Mum's Epilepsy Misdiagnosed as Panic Attacks for Years

Graphic designer's years-long struggle with misdiagnosed epilepsy highlights the need for thorough medical evaluation to ensure proper treatment and improve patient well-being.

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Justice Nwafor
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Mum's Epilepsy Misdiagnosed as Panic Attacks for Years

Mum's Epilepsy Misdiagnosed as Panic Attacks for Years. Photo credit: Madeleine Dippnall/SWNS

Madeleine Dippnall, a 29-year-old graphic designer and mother, spent years struggling with what doctors initially dismissed as panic attacks caused by depression and PTSD. However, after experiencing a seizure and waking up on the bathroom floor, Madeleine was finally diagnosed with temporal lobe epilepsy in 2024.

Prior to her diagnosis, Madeleine had been experiencing symptoms that felt like adrenaline rushes, including sweating, nausea, and uncontrollable crying. These episodes were mistakenly attributed to mental health issues, and she was prescribed various medications that only helped with about 20% of her symptoms.

It wasn't until Madeleine had a nocturnal seizure that the true cause of her condition was revealed. The similarities between panic attacks and epileptic seizures often lead to misdiagnosis, emphasizing the importance of thorough medical evaluation to ensure patients receive appropriate treatment.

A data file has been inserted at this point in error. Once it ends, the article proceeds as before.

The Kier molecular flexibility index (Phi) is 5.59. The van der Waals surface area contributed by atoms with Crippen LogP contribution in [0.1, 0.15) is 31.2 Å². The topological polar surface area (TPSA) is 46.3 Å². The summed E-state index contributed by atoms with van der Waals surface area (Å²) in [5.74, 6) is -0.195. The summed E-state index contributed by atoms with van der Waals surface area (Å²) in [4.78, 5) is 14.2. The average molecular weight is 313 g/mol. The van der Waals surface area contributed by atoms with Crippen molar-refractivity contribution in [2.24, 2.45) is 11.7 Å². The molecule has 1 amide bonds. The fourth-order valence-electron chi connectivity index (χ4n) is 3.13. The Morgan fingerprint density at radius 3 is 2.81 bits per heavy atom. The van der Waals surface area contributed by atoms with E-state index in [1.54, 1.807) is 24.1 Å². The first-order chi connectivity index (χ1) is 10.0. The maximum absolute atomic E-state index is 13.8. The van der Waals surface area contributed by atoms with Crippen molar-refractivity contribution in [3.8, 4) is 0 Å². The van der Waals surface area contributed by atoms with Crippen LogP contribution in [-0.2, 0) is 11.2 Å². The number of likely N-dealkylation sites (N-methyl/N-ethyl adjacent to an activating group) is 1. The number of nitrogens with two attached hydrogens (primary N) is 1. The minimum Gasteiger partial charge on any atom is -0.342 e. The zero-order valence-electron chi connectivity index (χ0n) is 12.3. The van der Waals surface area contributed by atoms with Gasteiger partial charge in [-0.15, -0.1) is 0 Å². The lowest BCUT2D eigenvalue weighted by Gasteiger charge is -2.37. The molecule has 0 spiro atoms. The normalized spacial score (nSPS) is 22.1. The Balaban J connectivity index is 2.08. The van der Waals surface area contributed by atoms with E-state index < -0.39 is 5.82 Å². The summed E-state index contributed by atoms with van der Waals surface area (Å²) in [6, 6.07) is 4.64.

Why this matters: Misdiagnosis of medical conditions can have severe consequences on a patient's quality of life and mental well-being. Madeleine's story highlights the need for increased awareness and understanding of the overlapping symptoms between mental health disorders and neurological conditions like epilepsy.

Since starting epilepsy medication, Madeleine's quality of life has improved significantly. She has been able to start a new graphic design business from her off-grid cabin, and her depression has "washed away" with the proper treatment. Although she is no longer able to drive due to her epilepsy diagnosis, Madeleine feels relief at finally knowing the cause of her symptoms and receiving the care she needs.

Key Takeaways

  • Madeleine Dippnall, 29, misdiagnosed with panic attacks, later diagnosed with epilepsy.
  • Symptoms like adrenaline rushes, sweating, nausea were mistakenly attributed to mental health.
  • Nocturnal seizure revealed true cause - similarities between panic attacks and epilepsy led to misdiagnosis.
  • Proper epilepsy medication improved Madeleine's quality of life, depression "washed away".
  • Highlights need for thorough medical evaluation to avoid misdiagnosis of overlapping mental and neurological conditions.